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Each piece of George Rings jewelry is created in our Pacific NW studio using the lost wax casting method — a metal-forming technique over 6,000 years old. 

Lost wax casting is accomplished through melting gold casting grains at high temperatures and allowing the molten gold to flow into negative space created from the "lost wax." 

Bowl of 18k gold casting grains

Each time we cast a piece, a corresponding vulcanized rubber mold is shot with wax and peeled apart to reveal the shape that will eventually be the finished gold piece.

vulcanized rubber mold lost wax casting george rings

The wax version of the finished piece is then attached to a wax sprue to create a casting tree. A casting flask containing the tree is then filled with creamy liquid plaster ("investment"), shaken on a centrifugal surface to remove air bubbles, and then allowed to rest and dry for several hours.

lost wax casting rings sprue casting tree investment

Once the investment is dry, the flask is placed inside a kiln overnight to allow the wax to slowly burn out. The negative space that remains creates the path for the molten gold to flow.

investment flask casting kiln lost wax casting gold

Gold casting grains are poured into an intensely hot furnace to melt and then flow into the flask. 

lost wax casting melted gold kiln george rings

Once the molten gold has filled the space within the flask, the flask is removed from the heat and quenched in water. When the newly formed gold pieces are retrieved from the flask, they are matte black due to oxidation of the alloys.

oxidized gold lost wax casting quenching george rings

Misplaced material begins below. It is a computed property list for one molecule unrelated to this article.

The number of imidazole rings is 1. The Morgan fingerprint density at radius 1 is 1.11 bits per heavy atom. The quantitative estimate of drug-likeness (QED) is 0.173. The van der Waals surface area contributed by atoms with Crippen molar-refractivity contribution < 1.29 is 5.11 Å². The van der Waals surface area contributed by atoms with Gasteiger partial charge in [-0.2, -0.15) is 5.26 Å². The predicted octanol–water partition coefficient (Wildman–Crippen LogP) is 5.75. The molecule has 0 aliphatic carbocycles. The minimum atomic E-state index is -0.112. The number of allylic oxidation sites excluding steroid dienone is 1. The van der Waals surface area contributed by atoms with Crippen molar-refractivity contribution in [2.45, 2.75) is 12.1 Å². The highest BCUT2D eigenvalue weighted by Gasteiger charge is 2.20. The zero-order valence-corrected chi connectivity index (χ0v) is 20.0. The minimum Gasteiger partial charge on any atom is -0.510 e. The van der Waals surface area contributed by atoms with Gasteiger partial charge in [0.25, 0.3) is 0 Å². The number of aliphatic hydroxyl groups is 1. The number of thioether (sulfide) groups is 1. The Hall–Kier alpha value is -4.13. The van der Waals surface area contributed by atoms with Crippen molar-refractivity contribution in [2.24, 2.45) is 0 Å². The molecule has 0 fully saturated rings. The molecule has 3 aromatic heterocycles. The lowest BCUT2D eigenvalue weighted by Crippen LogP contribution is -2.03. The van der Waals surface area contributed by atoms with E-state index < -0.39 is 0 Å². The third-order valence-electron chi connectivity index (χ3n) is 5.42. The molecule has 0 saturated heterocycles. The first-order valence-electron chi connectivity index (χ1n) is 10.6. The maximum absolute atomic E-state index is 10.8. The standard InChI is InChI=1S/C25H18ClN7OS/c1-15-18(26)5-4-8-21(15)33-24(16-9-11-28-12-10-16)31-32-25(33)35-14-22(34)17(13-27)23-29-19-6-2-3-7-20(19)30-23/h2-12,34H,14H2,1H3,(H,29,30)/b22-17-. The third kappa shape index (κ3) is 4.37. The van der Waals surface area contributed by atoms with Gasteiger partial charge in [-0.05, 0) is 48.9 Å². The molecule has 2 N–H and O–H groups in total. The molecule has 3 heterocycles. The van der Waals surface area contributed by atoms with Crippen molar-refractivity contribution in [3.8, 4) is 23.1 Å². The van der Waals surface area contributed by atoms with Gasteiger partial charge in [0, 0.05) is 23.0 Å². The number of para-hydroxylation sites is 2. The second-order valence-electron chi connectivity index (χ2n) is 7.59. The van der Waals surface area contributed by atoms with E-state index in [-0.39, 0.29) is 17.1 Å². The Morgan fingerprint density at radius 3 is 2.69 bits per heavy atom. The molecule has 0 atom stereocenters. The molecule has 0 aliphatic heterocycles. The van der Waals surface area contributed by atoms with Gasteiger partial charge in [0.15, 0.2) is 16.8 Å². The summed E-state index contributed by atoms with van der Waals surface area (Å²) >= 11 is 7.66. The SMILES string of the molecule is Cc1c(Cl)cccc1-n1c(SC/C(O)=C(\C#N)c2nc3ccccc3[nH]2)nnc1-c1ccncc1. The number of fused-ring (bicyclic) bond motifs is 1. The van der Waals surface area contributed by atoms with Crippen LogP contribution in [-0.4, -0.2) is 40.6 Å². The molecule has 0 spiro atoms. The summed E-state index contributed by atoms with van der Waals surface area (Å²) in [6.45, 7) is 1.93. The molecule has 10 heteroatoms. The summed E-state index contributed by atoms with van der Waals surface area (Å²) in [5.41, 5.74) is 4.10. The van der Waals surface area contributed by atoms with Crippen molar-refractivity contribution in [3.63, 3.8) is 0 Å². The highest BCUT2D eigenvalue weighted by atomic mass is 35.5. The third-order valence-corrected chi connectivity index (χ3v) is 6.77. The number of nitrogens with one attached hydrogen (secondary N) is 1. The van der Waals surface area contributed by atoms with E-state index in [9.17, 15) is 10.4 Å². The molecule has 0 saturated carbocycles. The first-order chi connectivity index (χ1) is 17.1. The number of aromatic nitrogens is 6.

After a soft massage to remove the remaining plaster and a bath in a lightly acidic and salty pickling solution, the oxidation disappears to reveal a gorgeous matte gold.

acid bath jewelry pickling lost wax casting george rings

The sprue and “button” of gold are clipped from the piece, and finish work begins

weighing matte 18k gold before clipping lost wax casting george rings

Depending on its shape, a piece may be placed in a pin tumbler — a gentle, microscopic polisher — to remove any remaining oxidation from tiny crevices.

pin tumbler lost wax cast ring gold

Final polish work involves at least 12 stages — a skillful back and forth between wheels of varying shape and grit. The timeworn softness of our jewelry depends upon the careful work at this phase of the maker process.

soft lap polisher lost wax casting bench jeweler george rings
polishing button grande ring at george rings studio lost wax casting

final polish of button ring grande by george rings lost wax casting

button ring grand by george rings lost wax casting method completion
Finished Button Ring Grand (SHOP HERE)